Brian Cressy took a two-year time-out from Green Horizon Landscaping, trading client meetings, design proposals and fieldwork for packing school lunches and carting kids to soccer practice. “It wasn’t an easy decision, but I thought it was the right one,” he says, relating that while he had full custody of his children, he recognized that the household was competing with his business. The home team needed the advantage.
“I was having a hard time taking care of the kids fulltime and running a successful business, so rather than run the business into the ground, I chose to shut it down for a while,” says Cressy, relating a common stress shared by entrepreneurs and anyone in business balancing a family.
The time at home gave Cressy an opportunity to kindle a closer relationship with his kids – and since returning to the business a year and a half ago, he has been digging in to the market with a renewed spirit. “I missed it,” he says. “I have a whole different appreciation for business like this.”
Cressy started Green Horizon Landscaping in1996, after graduating from the University of New Hampshire with a landscape design degree. He grew his Hopkinton, N.H.-based residential design/build firm, also providing maintenance and snow services to a loyal client base. When he shut down, he sent everyone a letter. When he returned from “leave,” he began reaching out to contacts again and relied on social media, networking and some advertising.
“I’m more focused on the business – I’m an entrepreneur at heart and I think that time off really made me appreciate that,” says Cressy, who five years ago started Firepoint Properties, which specializes in real estate acquisitions to improve and renovate them for rental or flipping for profit. His business partner is Justice Rines, a law and MBA student at UNH. This spring, he launched Maple Row Builders, after getting queries from clients who wanted to know if the carpenters Cressy worked with could take on projects. “I’m not one to turn down work,” he says.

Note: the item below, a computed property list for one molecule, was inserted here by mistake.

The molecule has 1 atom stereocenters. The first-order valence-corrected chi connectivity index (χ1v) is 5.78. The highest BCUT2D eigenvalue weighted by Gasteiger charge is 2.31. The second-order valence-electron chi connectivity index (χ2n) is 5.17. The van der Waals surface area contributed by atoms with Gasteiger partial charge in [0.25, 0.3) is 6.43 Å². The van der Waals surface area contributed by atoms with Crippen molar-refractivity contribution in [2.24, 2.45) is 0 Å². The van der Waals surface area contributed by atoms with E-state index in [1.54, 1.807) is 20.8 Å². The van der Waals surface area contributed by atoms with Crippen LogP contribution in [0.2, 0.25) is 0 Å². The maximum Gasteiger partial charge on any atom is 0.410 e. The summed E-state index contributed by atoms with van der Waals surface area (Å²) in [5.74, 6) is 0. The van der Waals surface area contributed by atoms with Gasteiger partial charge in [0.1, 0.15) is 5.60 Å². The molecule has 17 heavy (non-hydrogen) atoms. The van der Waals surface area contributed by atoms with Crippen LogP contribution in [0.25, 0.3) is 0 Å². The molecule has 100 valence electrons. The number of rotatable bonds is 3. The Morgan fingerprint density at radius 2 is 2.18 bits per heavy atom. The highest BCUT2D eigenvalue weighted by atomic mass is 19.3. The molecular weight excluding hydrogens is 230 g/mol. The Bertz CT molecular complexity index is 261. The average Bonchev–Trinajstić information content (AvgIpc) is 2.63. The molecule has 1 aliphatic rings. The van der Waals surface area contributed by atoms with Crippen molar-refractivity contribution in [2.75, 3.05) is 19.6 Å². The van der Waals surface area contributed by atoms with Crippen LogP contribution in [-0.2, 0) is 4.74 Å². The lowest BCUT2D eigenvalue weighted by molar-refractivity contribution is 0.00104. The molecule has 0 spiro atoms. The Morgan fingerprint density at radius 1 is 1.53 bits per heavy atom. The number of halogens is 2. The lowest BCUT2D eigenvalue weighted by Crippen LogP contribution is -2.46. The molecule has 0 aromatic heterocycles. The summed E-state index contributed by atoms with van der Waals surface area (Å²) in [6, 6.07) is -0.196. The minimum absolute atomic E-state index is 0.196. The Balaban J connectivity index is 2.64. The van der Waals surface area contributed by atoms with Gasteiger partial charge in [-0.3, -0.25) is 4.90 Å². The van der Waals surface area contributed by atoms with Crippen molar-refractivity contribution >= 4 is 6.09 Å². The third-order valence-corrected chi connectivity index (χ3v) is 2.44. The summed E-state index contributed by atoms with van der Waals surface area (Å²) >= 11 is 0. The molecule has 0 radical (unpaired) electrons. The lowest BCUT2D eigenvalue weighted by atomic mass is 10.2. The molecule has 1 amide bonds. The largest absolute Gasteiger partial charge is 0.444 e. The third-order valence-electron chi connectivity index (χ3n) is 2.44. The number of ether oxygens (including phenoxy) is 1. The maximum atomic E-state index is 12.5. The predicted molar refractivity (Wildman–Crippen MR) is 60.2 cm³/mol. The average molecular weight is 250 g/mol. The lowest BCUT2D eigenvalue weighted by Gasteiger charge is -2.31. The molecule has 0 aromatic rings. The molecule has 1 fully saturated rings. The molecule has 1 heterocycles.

Making connections. Mutually beneficial relationships are the core of Cressy’s business and the crux of his growth strategy. He networks with like-minded professionals and builds rapports with city officials, architects, developers, realtors – neighbors, locals and friends of friends. Strong relationships with the right people have resulted in promising deals. In particular, Cressy’s Concord-based business has been growing a presence on the desirable New Hampshire Seacoast.
“Our first job there was for a customer that had a vacation home on the coast,” Cressy says. “He liked the work we did for him in the past and wanted us to do his newly constructed home on the beach. That led to another job … and it slowly evolved from there.”
It helps that Cressy’s other business, Firepoint Properties, buys, renovates and rents/sells properties on the Seacoast. “I have slowly been building business contacts and relationships in that area, and it’s starting to take off for us,” he says.
Cressy approached a reputable local architect, and since then has grown a solid relationship and received work through that firm. The same goes for a developer on the coast. And for Firepoint, Cressy has connected with a number of realty professionals so he can be alerted of hot properties for sale. It takes a network to seep into tightknit, high-end communities on the Seacoast.